It's a harmless question. Or is it?
CNN's Tanzina Vega is tired of being asked where she's really from, and for good reason.
"Where are you from?" might seem like it's just innocent small talk, and as Vega says in her latest story at CNN, it often is. But there's another layer to it also worth examining, especially when answers like "New York" or "San Francisco" aren't satisfactory for the questioner.
Vega set out to "question the question," exploring the emotional toll it can have on the people being asked, who usually aren't white or white-passing. One person Vega quotes touches on the idea that to the people being asked, especially when asked again and again, it becomes a question of one's legitimacy as a "true American."
On social media, Vega's readers shared their own thoughts and experiences being asked where they're really from.
A common theme quickly emerged.
It's not so much any single instance of being asked the question that causes so much frustration, but the cumulative effect of years of having to defend one's own authenticity — what some might call a microaggression.
For some, "where are you really from?" feels like a way to put them in a racial or cultural box.
I've been asked this question in every setting- from interviews to dates. Ppl demand my ethnicity before asking my name. #whereimreallyfrom— Kimya Forouzan (@Kimya Forouzan)1498050892.0
"So where are you from? Rural Pennsylvania?? Really? It just doesn't look like it...." 😑#whereimreallyfrom https://t.co/lk8IHpG4jM— Touché (@Touché)1498043389.0
@CNN I always say Illinois! I'm Asian, so that's never the answer people really want. #whereimreallyfrom They want… https://t.co/eVurouNgio— KLoni (@KLoni)1498013096.0
My family has been in the US since the 1800s but folks asking #whereimreallyfrom assume I'm Israeli. @tanzinavega https://t.co/ZksMvZMf9G— Jake Turx (@Jake Turx)1497969163.0
The question was also used as a bullying tactic in elementary and Jr. high — by 2nd generation europeans. #whereimreallyfrom— Peter Bradley (@Peter Bradley)1498049597.0
@CNN @AnandWrites #whereimreallyfrom sounds like a liberal version of "Go back to your country" phrase I heard a lo… https://t.co/8pcK4n0LaZ— Really Really (@Really Really)1498049331.0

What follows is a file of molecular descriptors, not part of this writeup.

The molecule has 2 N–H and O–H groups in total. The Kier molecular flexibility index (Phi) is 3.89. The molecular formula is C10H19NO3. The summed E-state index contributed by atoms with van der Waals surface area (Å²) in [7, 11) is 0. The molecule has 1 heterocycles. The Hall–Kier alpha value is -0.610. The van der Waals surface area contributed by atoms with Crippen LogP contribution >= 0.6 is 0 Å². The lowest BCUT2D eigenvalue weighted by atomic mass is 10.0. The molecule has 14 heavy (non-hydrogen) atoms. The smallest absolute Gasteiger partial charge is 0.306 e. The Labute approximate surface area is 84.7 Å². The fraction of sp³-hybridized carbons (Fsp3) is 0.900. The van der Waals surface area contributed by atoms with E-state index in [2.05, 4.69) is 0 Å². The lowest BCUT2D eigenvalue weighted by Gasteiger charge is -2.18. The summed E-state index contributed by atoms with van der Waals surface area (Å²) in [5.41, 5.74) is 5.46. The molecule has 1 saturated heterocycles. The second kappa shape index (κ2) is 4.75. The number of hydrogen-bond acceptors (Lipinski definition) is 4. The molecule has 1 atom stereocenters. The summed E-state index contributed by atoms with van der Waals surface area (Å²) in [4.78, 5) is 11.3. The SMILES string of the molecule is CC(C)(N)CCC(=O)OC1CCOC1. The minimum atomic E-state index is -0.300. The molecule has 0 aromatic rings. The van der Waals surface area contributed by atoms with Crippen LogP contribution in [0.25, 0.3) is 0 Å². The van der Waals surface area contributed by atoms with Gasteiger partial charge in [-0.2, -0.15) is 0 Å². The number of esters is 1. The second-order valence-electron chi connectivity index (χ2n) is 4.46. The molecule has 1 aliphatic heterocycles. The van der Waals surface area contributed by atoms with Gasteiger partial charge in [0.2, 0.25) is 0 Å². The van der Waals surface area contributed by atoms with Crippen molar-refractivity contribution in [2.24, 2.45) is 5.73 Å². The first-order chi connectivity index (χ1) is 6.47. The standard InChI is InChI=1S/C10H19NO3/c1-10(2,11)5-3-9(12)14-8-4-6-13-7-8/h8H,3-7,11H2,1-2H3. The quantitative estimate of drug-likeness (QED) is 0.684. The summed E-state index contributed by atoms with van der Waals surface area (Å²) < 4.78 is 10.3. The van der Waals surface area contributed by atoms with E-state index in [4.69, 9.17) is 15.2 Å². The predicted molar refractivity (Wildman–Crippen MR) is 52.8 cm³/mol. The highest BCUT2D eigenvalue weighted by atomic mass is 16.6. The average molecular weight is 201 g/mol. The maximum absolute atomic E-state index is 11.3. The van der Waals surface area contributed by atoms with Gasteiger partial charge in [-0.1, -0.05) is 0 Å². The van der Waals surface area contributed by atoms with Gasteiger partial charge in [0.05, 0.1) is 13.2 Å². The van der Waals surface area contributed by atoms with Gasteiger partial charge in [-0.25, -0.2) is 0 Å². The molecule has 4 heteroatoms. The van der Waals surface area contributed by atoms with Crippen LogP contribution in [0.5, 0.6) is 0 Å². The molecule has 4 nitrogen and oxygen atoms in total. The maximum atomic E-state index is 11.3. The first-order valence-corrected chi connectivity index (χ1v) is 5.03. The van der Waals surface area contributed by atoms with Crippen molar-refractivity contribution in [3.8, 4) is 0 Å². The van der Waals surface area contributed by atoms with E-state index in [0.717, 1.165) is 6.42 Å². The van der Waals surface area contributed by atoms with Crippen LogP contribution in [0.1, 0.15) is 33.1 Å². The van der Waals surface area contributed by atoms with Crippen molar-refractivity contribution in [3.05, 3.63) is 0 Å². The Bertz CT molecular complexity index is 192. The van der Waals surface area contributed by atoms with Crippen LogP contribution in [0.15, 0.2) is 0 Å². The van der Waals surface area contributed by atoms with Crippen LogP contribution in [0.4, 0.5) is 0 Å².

See also: "why don't you speak Spanish?" and "what ARE you?" #whereimreallyfrom https://t.co/V4UryhyP2o— Téa Franco (@Téa Franco)1498054807.0
For others, there's a telling persistence to people asking the question, who refuse to take the place they were born as an answer.
People: Where are you from? Me: Texas P: but originally M: Austin P: Like before that M: El Paso… https://t.co/aDvtSu3LqK— Daniel Peña (@Daniel Peña)1497975074.0
@CNN I usually say Boston at first. Then when ppl press I tell them my dad was born in Pakistan and my mom was born… https://t.co/CYHKaRZJNT— INH (@INH)1498046611.0
#whereimreallyfrom It's Minnesota. https://t.co/MRFkz8oRpK— Rachel Cho (조혜원) (@Rachel Cho (조혜원))1498016730.0
#WhereImReallyFrom is an almost daily question. Especially in the summer when my hair is curly. Folks can't fathom dark skin & curly hair.— Thai Eileen (@Thai Eileen)1498054237.0
Cartoonist Connie Sun shared one of her 2014 works, highlighting a very specific kind of annoyance that question can prompt.
@CNN My face when someone asks #whereimreallyfrom and it's more a comment than a question. 😉 https://t.co/QhLdJRhX5r— Connie Sun 🌞 (@Connie Sun 🌞)1498013871.0
And author Anand Giridharadas shared an excerpt from his 2012 book, "India Calling: An Intimate Portrait of a Nation's Remaking."
@AnandWrites @CNN Its true! #whereimreallyfrom is fundamental. There is no winning! Being told "u r not from around… https://t.co/csFTK17GQR— Michael Gallaher (@Michael Gallaher)1498048860.0
Check out Vega's story over at CNN for a more complete explanation of her take on this question. You'll be glad you did.